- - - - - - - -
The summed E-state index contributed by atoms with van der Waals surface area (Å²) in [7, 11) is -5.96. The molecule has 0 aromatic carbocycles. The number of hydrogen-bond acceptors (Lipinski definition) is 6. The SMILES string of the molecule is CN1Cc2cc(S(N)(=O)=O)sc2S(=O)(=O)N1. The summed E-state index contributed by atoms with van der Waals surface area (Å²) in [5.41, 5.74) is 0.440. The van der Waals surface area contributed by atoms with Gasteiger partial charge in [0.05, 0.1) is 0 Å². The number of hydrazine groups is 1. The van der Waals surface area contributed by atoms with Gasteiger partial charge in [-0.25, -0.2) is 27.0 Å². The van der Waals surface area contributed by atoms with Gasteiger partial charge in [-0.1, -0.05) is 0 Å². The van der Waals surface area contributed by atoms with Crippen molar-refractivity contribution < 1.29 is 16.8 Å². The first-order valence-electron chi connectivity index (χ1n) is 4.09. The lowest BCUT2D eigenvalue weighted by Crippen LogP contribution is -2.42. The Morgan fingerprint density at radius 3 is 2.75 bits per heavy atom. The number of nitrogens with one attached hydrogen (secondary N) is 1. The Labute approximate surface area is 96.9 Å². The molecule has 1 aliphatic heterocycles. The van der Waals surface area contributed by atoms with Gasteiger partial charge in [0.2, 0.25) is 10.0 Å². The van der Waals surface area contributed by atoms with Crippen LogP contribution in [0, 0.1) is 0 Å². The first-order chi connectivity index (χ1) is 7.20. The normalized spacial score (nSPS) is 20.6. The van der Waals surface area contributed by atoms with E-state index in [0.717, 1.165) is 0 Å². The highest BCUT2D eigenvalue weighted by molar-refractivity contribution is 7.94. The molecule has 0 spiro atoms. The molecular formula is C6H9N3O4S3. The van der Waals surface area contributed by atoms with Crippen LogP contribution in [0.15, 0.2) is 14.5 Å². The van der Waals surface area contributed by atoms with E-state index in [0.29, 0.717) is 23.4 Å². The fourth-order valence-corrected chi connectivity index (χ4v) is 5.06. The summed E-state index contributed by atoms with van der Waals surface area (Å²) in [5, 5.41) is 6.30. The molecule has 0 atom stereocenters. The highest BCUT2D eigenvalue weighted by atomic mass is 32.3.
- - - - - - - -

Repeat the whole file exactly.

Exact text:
The summed E-state index contributed by atoms with van der Waals surface area (Å²) in [7, 11) is -5.96. The molecule has 0 aromatic carbocycles. The number of hydrogen-bond acceptors (Lipinski definition) is 6. The SMILES string of the molecule is CN1Cc2cc(S(N)(=O)=O)sc2S(=O)(=O)N1. The summed E-state index contributed by atoms with van der Waals surface area (Å²) in [5.41, 5.74) is 0.440. The van der Waals surface area contributed by atoms with Gasteiger partial charge in [0.05, 0.1) is 0 Å². The number of hydrazine groups is 1. The van der Waals surface area contributed by atoms with Gasteiger partial charge in [-0.25, -0.2) is 27.0 Å². The van der Waals surface area contributed by atoms with Gasteiger partial charge in [-0.1, -0.05) is 0 Å². The van der Waals surface area contributed by atoms with Crippen molar-refractivity contribution < 1.29 is 16.8 Å². The first-order valence-electron chi connectivity index (χ1n) is 4.09. The lowest BCUT2D eigenvalue weighted by Crippen LogP contribution is -2.42. The Morgan fingerprint density at radius 3 is 2.75 bits per heavy atom. The number of nitrogens with one attached hydrogen (secondary N) is 1. The Labute approximate surface area is 96.9 Å². The molecule has 1 aliphatic heterocycles. The van der Waals surface area contributed by atoms with Gasteiger partial charge in [0.2, 0.25) is 10.0 Å². The van der Waals surface area contributed by atoms with Crippen LogP contribution in [0, 0.1) is 0 Å². The first-order chi connectivity index (χ1) is 7.20. The normalized spacial score (nSPS) is 20.6. The van der Waals surface area contributed by atoms with E-state index in [0.717, 1.165) is 0 Å². The highest BCUT2D eigenvalue weighted by molar-refractivity contribution is 7.94. The molecule has 0 spiro atoms. The molecular formula is C6H9N3O4S3. The van der Waals surface area contributed by atoms with Crippen LogP contribution in [0.15, 0.2) is 14.5 Å². The van der Waals surface area contributed by atoms with E-state index in [0.29, 0.717) is 23.4 Å². The fourth-order valence-corrected chi connectivity index (χ4v) is 5.06. The summed E-state index contributed by atoms with van der Waals surface area (Å²) in [5, 5.41) is 6.30. The molecule has 0 atom stereocenters. The highest BCUT2D eigenvalue weighted by atomic mass is 32.3.